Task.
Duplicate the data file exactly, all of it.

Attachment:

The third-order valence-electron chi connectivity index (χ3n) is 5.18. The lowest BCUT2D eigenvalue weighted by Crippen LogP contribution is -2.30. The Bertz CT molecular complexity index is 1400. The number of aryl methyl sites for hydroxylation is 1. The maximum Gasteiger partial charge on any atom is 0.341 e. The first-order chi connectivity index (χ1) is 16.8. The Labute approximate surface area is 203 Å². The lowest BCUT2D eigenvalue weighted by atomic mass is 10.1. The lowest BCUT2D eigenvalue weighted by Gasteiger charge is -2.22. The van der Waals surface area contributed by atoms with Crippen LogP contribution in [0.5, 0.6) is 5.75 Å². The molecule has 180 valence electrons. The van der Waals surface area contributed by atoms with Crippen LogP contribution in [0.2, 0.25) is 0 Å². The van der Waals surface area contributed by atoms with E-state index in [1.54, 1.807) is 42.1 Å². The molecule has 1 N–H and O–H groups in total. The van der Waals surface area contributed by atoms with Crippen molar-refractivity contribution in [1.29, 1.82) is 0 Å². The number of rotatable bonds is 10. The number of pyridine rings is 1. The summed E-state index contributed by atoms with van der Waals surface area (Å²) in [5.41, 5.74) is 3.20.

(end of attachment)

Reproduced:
The third-order valence-electron chi connectivity index (χ3n) is 5.18. The lowest BCUT2D eigenvalue weighted by Crippen LogP contribution is -2.30. The Bertz CT molecular complexity index is 1400. The number of aryl methyl sites for hydroxylation is 1. The maximum Gasteiger partial charge on any atom is 0.341 e. The first-order chi connectivity index (χ1) is 16.8. The Labute approximate surface area is 203 Å². The lowest BCUT2D eigenvalue weighted by atomic mass is 10.1. The lowest BCUT2D eigenvalue weighted by Gasteiger charge is -2.22. The van der Waals surface area contributed by atoms with Crippen LogP contribution in [0.5, 0.6) is 5.75 Å². The molecule has 180 valence electrons. The van der Waals surface area contributed by atoms with Crippen LogP contribution in [0.2, 0.25) is 0 Å². The van der Waals surface area contributed by atoms with E-state index in [1.54, 1.807) is 42.1 Å². The molecule has 1 N–H and O–H groups in total. The van der Waals surface area contributed by atoms with Crippen molar-refractivity contribution in [1.29, 1.82) is 0 Å². The number of rotatable bonds is 10. The number of pyridine rings is 1. The summed E-state index contributed by atoms with van der Waals surface area (Å²) in [5.41, 5.74) is 3.20.